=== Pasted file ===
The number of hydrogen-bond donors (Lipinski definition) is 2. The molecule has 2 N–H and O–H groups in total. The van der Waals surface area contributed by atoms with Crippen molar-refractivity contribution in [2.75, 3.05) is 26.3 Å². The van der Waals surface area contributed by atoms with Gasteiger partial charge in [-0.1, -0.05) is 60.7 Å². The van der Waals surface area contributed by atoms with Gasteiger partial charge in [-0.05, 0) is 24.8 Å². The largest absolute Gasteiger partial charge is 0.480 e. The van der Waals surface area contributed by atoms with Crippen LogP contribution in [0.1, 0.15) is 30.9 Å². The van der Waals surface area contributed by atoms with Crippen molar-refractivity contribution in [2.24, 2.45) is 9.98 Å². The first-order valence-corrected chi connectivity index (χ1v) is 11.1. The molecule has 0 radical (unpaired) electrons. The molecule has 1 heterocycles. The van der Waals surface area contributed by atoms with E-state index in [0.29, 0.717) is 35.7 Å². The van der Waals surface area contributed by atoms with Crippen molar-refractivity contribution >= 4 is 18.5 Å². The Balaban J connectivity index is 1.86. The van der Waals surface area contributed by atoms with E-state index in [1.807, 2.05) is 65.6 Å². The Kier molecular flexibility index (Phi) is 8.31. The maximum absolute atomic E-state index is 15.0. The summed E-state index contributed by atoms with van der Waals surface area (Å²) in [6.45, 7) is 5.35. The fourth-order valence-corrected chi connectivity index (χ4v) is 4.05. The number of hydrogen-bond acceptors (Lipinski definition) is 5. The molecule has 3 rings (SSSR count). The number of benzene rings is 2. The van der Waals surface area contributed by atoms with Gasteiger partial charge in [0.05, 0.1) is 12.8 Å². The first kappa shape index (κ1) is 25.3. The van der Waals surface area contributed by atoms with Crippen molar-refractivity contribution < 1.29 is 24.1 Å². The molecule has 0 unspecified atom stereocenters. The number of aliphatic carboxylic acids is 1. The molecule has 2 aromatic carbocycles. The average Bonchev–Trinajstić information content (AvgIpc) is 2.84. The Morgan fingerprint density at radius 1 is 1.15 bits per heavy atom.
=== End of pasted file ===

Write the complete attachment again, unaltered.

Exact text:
The number of hydrogen-bond donors (Lipinski definition) is 2. The molecule has 2 N–H and O–H groups in total. The van der Waals surface area contributed by atoms with Crippen molar-refractivity contribution in [2.75, 3.05) is 26.3 Å². The van der Waals surface area contributed by atoms with Gasteiger partial charge in [-0.1, -0.05) is 60.7 Å². The van der Waals surface area contributed by atoms with Gasteiger partial charge in [-0.05, 0) is 24.8 Å². The largest absolute Gasteiger partial charge is 0.480 e. The van der Waals surface area contributed by atoms with Crippen LogP contribution in [0.1, 0.15) is 30.9 Å². The van der Waals surface area contributed by atoms with Crippen molar-refractivity contribution in [2.24, 2.45) is 9.98 Å². The first-order valence-corrected chi connectivity index (χ1v) is 11.1. The molecule has 0 radical (unpaired) electrons. The molecule has 1 heterocycles. The van der Waals surface area contributed by atoms with E-state index in [0.29, 0.717) is 35.7 Å². The van der Waals surface area contributed by atoms with Crippen molar-refractivity contribution >= 4 is 18.5 Å². The Balaban J connectivity index is 1.86. The van der Waals surface area contributed by atoms with E-state index in [1.807, 2.05) is 65.6 Å². The Kier molecular flexibility index (Phi) is 8.31. The maximum absolute atomic E-state index is 15.0. The summed E-state index contributed by atoms with van der Waals surface area (Å²) in [6.45, 7) is 5.35. The fourth-order valence-corrected chi connectivity index (χ4v) is 4.05. The number of hydrogen-bond acceptors (Lipinski definition) is 5. The molecule has 3 rings (SSSR count). The number of benzene rings is 2. The van der Waals surface area contributed by atoms with Gasteiger partial charge in [0.05, 0.1) is 12.8 Å². The first kappa shape index (κ1) is 25.3. The van der Waals surface area contributed by atoms with Crippen molar-refractivity contribution < 1.29 is 24.1 Å². The molecule has 0 unspecified atom stereocenters. The number of aliphatic carboxylic acids is 1. The molecule has 2 aromatic carbocycles. The average Bonchev–Trinajstić information content (AvgIpc) is 2.84. The Morgan fingerprint density at radius 1 is 1.15 bits per heavy atom.